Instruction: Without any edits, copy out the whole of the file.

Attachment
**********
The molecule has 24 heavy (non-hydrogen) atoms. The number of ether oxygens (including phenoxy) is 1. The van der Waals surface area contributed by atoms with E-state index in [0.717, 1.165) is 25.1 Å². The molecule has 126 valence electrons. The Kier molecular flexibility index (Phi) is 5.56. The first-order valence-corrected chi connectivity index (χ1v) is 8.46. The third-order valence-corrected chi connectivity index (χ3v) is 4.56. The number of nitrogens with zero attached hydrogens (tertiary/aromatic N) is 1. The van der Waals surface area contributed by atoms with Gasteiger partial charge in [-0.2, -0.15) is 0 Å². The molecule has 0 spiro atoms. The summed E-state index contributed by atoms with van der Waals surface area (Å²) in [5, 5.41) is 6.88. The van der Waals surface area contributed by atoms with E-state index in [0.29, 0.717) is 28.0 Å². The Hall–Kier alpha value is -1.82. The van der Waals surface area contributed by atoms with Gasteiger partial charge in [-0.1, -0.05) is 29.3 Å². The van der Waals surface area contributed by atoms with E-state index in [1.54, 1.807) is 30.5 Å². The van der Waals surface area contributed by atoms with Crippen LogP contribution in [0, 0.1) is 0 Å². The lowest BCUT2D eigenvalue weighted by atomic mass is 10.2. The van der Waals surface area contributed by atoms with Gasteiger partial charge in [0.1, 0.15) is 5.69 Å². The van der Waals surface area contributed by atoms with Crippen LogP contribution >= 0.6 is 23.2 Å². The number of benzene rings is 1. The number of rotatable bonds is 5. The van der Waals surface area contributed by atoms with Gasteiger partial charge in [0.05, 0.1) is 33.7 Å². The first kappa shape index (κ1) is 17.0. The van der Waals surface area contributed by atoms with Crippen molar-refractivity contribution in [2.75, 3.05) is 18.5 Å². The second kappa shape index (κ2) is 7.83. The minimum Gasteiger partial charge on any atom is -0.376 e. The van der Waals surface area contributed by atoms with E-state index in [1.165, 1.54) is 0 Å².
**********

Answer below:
The molecule has 24 heavy (non-hydrogen) atoms. The number of ether oxygens (including phenoxy) is 1. The van der Waals surface area contributed by atoms with E-state index in [0.717, 1.165) is 25.1 Å². The molecule has 126 valence electrons. The Kier molecular flexibility index (Phi) is 5.56. The first-order valence-corrected chi connectivity index (χ1v) is 8.46. The third-order valence-corrected chi connectivity index (χ3v) is 4.56. The number of nitrogens with zero attached hydrogens (tertiary/aromatic N) is 1. The van der Waals surface area contributed by atoms with Gasteiger partial charge in [-0.2, -0.15) is 0 Å². The molecule has 0 spiro atoms. The summed E-state index contributed by atoms with van der Waals surface area (Å²) in [5, 5.41) is 6.88. The van der Waals surface area contributed by atoms with E-state index in [0.29, 0.717) is 28.0 Å². The Hall–Kier alpha value is -1.82. The van der Waals surface area contributed by atoms with Gasteiger partial charge in [-0.1, -0.05) is 29.3 Å². The van der Waals surface area contributed by atoms with E-state index in [1.54, 1.807) is 30.5 Å². The van der Waals surface area contributed by atoms with Crippen LogP contribution in [0, 0.1) is 0 Å². The lowest BCUT2D eigenvalue weighted by atomic mass is 10.2. The van der Waals surface area contributed by atoms with Gasteiger partial charge in [0.1, 0.15) is 5.69 Å². The van der Waals surface area contributed by atoms with Crippen LogP contribution >= 0.6 is 23.2 Å². The number of benzene rings is 1. The number of rotatable bonds is 5. The van der Waals surface area contributed by atoms with Gasteiger partial charge in [0.05, 0.1) is 33.7 Å². The first kappa shape index (κ1) is 17.0. The van der Waals surface area contributed by atoms with Crippen molar-refractivity contribution in [2.75, 3.05) is 18.5 Å². The second kappa shape index (κ2) is 7.83. The minimum Gasteiger partial charge on any atom is -0.376 e. The van der Waals surface area contributed by atoms with E-state index in [1.165, 1.54) is 0 Å².